It opened in October 2018, but was virtually shut down during the pandemic, after which they essentially “started from scratch, where we re-introduced ourselves to the world as Holocaust Centre North. The university really wanted us to be here and offered us the space and the flexibility to carry on with our programming. They are very generous”.

Personal papers of Elly and Ernest Millet; Credit: Holocaust Centre North Archive, courtesy of R. Millet & family. Photo by Alex Beldea

Tracy Craggs, head of collections says: “The survivors launched Holocaust Centre North as their legacy, because of their belief in the importance of Holocaust education. They, and their families, have entrusted their precious collections to us as part of that belief, safe in the knowledge that we share their vision. Those collections are accessed on a daily basis by researchers, creative practitioners and our own learning team, and it has been a privilege to be part of that development. It is extremely important for us to continue to share their stories, their photographs and documents with new audiences. Our work will carry on in their name.”

38-year old Hari Jonkers is the Centre’s Archivist from Snowdonia in north Wales. She tells Jewish News: “My mum’s dad left Prague the day before the Nazis came. He sailed down the Danube to Jerusalem before joining the Free Czechoslovak Army in 1942. My great grandma refused to leave Prague and whilst in her 70’s, ended up in Theresienstadt but survived.”

The family returned to Prague after the war but on the arrival of the Russians, decided it was time to go. In the late 1940’s they came to the UK and settled in London.

The team at Holocaust Centre North, February 2024. Pic: Michelle Rosenberg. Far right, Jenny Kagan. Second from left, Hari Jonkers and third from left Alessandro Bucci.

Jenny Kagan, chair of Holocaust Centre North is an internationally renowned artist working with her own family history. The daughter of Holocaust survivors who made new lives in West Yorkshire, Kagan says: “It’s important to keep finding new ways of telling these stories to new audiences. We have so much to learn from the experiences of those who survived the Holocaust.”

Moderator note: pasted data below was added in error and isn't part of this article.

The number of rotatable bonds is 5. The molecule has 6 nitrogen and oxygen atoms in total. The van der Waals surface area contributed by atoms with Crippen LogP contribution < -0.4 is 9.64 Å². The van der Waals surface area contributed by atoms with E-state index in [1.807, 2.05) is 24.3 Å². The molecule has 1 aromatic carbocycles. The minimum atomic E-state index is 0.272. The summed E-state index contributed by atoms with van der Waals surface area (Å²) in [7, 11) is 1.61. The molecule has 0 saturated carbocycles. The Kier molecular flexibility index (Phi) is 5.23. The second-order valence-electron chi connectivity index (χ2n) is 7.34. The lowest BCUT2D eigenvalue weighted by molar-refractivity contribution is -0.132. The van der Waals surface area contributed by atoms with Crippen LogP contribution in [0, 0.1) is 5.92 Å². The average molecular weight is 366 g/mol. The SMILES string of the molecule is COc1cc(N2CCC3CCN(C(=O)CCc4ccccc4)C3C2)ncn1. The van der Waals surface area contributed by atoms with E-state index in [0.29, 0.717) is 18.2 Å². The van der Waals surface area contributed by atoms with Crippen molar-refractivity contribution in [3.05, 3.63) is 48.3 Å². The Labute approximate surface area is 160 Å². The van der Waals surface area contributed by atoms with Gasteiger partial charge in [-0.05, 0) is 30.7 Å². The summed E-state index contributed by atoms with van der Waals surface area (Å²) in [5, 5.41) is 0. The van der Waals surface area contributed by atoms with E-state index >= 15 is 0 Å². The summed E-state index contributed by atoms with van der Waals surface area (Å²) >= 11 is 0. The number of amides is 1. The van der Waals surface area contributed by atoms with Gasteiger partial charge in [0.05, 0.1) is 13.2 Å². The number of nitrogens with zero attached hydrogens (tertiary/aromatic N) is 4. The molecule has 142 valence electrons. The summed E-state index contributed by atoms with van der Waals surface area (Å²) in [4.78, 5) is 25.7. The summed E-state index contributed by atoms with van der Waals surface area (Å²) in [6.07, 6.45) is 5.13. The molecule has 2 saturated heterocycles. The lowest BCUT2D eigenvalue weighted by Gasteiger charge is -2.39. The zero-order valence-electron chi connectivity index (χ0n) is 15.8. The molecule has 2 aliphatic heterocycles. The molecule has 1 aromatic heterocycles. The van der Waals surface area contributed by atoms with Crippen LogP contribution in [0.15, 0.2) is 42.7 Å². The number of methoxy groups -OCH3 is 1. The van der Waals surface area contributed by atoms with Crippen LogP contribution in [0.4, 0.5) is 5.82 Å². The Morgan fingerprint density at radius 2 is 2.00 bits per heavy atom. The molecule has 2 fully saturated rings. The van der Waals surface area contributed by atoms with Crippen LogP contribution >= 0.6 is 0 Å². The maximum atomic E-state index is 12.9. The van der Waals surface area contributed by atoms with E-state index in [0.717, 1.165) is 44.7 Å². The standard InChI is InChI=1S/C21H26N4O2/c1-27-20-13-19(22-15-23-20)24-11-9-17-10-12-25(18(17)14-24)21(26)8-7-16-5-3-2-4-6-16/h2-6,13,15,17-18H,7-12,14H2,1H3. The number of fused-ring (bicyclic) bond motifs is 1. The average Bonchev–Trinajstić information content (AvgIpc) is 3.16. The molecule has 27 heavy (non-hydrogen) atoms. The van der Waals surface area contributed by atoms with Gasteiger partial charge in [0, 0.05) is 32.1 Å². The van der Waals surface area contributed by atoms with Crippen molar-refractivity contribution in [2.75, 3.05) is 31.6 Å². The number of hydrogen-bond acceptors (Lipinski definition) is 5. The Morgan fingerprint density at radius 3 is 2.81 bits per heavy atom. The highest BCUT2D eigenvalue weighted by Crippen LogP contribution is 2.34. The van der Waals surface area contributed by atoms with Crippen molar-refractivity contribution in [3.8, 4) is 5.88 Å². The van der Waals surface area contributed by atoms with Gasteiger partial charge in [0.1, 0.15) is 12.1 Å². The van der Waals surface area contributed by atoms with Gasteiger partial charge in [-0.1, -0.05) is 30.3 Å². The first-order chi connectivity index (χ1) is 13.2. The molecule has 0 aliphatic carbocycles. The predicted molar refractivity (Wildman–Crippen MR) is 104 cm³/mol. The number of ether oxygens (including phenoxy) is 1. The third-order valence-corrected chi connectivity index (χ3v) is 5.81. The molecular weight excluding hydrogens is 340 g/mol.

Since October 2023, the Centre has focused on connecting, contacting and offering something for Jewish communities across Yorkshire, resulting in the first Shabbat service (Liberal) that Huddersfield has seen in more than 60 years.

Shoah survivors who settled in west Yorkshire, represented in the exhibition at Holocaust Centre North.

The team do a great deal of community engagement, speak in shuls, write for publications, engage with survivor families, work with contemporary artists and recently launched a Sunday opening programme.

They believe their work feeds into “a very big national and international debate about where should organisations about Jewish history and culture be. Should they be where Jewish communities are, or where they are not?”

Lilian Black OBE, the late Chair of the Holocaust Survivors’ Friendship Association (HSFA), who died on 29 October 2020.

Jewish News is shown carefully selected items from the archive’s Bradford Jewish Refugee Hostel collection, donated by Gail Simon, the grandchild of refugees who got out of Berlin in 1939. They came to Bradford and became managers of a hostel for boys.

Item from the Bradford Jewish Refugee Hostel collection. Courtesy of the Simon Family. Pic: Alex Beldea, Holocaust Centre North Archive

Jonkers says: “what I found so lovely about Gail, is that she’s been carrying the stories with her for so long. Her grandparents ran the hostel and her mum was there as a girl. There are all these institutional records of hostel and for her, she felt such a weight lifted that these things had found a home with a local connection and a real sense of place. It’s less about the items and more about the people.”

Gathering the team in for a group photograph in the learning room, she says: “We are dynamic. We look at Holocaust history from the perspective of survivors and those who made a new life in the north of England. The stories of displacement, migration, loss, persecution, discrimination, death are stories that are highly relevant today.”

To find out more about Holocaust Centre North, click here.